Most runners, when choosing a pace, tend to go for an in between pace—not too hard, not too slow. They like to feel comfortable but also worry that too slow won’t help their training. Sound familiar?
I like to call this in between pace the gray area. And as a coach, I don’t like to see my clients stepping foot into the gray area if they are prepping for an upcoming race.
Why? This is that speed zone that really isn’t going to give you any benefit. Where you should spend your time instead is either going hard, or going easy. The majority of your time should be easy, actually, but when it is time to go hard, you should go hard.
Here’s the deal: to make significant gains in speed, you need to run paces that are challenging to you. A mixture of track work, tempo runs, hill repeats and fartlek can all play a role in helping you accomplish this.
But just as you need those hard, challenging days, you need the easy days, as well.
Easy days provide several benefits. First of all, they allow your body to recover from the hard work. When you do speedwork, you are causing tiny micro-tears to your muscles. In order to make gains, you need to rest and repair these tears.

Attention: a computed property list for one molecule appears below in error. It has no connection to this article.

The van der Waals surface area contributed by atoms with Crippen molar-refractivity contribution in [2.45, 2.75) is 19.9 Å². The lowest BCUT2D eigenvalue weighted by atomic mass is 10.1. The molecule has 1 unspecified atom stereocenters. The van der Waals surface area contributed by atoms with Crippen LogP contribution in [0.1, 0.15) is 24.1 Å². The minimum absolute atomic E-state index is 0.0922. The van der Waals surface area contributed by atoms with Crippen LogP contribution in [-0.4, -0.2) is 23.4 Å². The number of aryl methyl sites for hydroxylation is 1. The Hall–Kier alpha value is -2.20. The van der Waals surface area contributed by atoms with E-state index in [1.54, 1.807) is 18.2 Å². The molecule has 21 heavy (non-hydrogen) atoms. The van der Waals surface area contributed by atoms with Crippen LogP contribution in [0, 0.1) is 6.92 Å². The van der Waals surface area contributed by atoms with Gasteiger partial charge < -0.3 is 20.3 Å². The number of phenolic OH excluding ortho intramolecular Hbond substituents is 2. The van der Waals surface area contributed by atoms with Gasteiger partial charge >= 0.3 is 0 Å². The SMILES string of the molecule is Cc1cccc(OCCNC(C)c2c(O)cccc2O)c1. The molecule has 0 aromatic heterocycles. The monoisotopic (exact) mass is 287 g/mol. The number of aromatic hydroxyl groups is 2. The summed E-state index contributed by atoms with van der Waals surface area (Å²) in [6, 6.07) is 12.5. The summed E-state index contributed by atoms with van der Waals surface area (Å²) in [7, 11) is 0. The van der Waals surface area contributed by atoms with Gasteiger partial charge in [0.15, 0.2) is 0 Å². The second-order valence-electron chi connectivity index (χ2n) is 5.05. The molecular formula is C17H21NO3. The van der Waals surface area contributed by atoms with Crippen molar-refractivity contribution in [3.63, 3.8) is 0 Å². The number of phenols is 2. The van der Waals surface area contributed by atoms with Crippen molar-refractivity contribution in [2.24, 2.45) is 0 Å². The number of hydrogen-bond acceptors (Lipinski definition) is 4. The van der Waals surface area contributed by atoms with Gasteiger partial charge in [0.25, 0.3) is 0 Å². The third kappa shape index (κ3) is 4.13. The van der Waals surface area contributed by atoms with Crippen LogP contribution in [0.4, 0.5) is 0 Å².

Another reason for easy days is that they allow you to get the most out of your hard days. If you never take the amount of rest needed in between hard efforts, your legs will be too tired to perform at their highest level on speed days. You’re thus defeating the purpose.
Finally, easy paced days allow your body to gain new capillaries that provide additional oxygen to your muscles. We all want more of that come race day, don’t we?
So how easy should these easy days be? I’d suggest that on true recovery days—those days following speedwork or long run days, you leave the Garmin at home and just go by feel. Your body will dictate how fast it needs to go. Also run thee efforts solo, or with a slower friend. You don’t want your ego getting in the way of running as easy as you really need.
On easy days that aren’t recovery days, you can go a bit faster, but still pay attention to your effort level. If you wear a heart rate monitor, watch your pace to ensure you are at a low enough heart rate to be dependent mostly on fat for fuel. If you train by pace, a good rule of thumb is about a minute slower per mile than your current marathon pace. If you need help on this, there are plenty of online pace calendars to assist you.
So the next time you head out, have a plan for your pace and don’t let your pace ego interfere with it. The bottom line, however, is to keep the hard/easy rule in mind—anything else is really just wasting your time.